So you’ve gotten your AT&T Nexus 6 and the carrier’s extra bit of customization doesn’t sit well with you. If you don’t know, AT&T’s model comes with their classic logo on the back, an AT&T boot animation and other things Ma Bell decided to put their hands on.
Well, as the development community often reminds us, almost anything is entirely reversible with a bit of root and elbow grease. Below we list a few of the device’s impurities, as well as possible solutions (many courtesy of the fine folks at XDA) should you feel the need to do away with any of it. Let’s go! (Disclaimer: you may void your warranty by doing any of this, so know that you proceed at your own discretion.)
AT&T bloatware is installed at setup
This one is actually quite simple and straight forward. We touched on it yesterday, but here’s a quick recap: you can avoid having AT&T’s apps pre-installed by first setting your device up without a SIM card, and then inserting the SIM after you have gotten to the home screen. Already have the apps installed? Thankfully they came straight from Google Play, so you can uninstall them just as you would any app if you so wish.
AT&T’s Nexus 6 is SIM locked
Nothing much we can do here, yet. You can request an unlock code from AT&T after your contract expires or device is paid off in full, and they’ll most likely be more than happy to oblige. They probably won’t give you a hand if those conditions aren’t met, though, so you may have to look to a third-party unlock service for your needs (as long as you know you do so at your own discretion).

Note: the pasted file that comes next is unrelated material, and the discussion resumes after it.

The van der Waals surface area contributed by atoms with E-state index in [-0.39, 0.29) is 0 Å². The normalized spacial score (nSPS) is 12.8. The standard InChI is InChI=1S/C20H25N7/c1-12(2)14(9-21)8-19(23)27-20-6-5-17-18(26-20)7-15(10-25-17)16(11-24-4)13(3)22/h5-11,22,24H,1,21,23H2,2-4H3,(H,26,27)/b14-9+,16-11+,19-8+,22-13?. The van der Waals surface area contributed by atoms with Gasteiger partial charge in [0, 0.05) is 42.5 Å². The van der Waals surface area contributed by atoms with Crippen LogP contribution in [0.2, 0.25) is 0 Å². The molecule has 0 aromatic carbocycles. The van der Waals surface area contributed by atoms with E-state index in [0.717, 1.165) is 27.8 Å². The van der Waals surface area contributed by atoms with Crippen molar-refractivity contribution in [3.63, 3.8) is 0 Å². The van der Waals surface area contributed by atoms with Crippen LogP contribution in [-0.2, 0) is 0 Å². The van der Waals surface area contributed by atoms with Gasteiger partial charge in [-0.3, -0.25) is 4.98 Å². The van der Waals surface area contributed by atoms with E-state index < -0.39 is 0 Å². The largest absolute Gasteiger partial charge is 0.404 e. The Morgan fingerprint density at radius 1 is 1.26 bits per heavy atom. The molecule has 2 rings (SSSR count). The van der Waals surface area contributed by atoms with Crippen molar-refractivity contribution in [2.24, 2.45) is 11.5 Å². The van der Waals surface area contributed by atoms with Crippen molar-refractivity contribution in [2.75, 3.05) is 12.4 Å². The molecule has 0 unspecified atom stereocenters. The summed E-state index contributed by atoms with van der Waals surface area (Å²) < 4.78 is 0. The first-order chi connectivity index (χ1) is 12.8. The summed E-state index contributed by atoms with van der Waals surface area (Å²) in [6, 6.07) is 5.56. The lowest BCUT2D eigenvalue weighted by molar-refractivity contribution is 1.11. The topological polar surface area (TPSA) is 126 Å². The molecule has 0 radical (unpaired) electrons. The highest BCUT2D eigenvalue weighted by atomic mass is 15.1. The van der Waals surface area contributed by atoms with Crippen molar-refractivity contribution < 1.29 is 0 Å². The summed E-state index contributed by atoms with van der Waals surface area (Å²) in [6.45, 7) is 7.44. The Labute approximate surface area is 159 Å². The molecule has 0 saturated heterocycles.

The AT&T Nexus 6 has the company’s logo on the back
Thankfully Motorola didn’t use any tough paint to slap AT&T’s logo on the back. If, for whatever reason, this visual impurity is affecting your ability to enjoy an otherwise perfectly fine device, we hear you can take it off with the light scraping of a knife, credit card or some other tool with a thin, sturdy and/or sharp edge.
AT&T’s boot animation shows when booting the Nexus 6
You can likely replace that animation with a custom one if you so wish, but you’ll need to look around for one that’s suitable for the Nexus 6’s display size and resolution.
Nexus 6 Data tethering requires an AT&T subscription
Edit your build.prop file with the following line:
Reboot the device, and you should now be able to use Lollipop’s built-in data tethering without the need to check for a subscription. This step may require root.
And now you have a mostly pure Nexus 6! Getting carrier-branded phones will almost always come with a few quirks that you’ll have to put up with, but the versatility of Nexus devices makes it easy for you to pretend AT&T never had their grubby paws on the thing. Let us know if you’ll be looking to do any of this to make your Nexus 6 feel “right” again.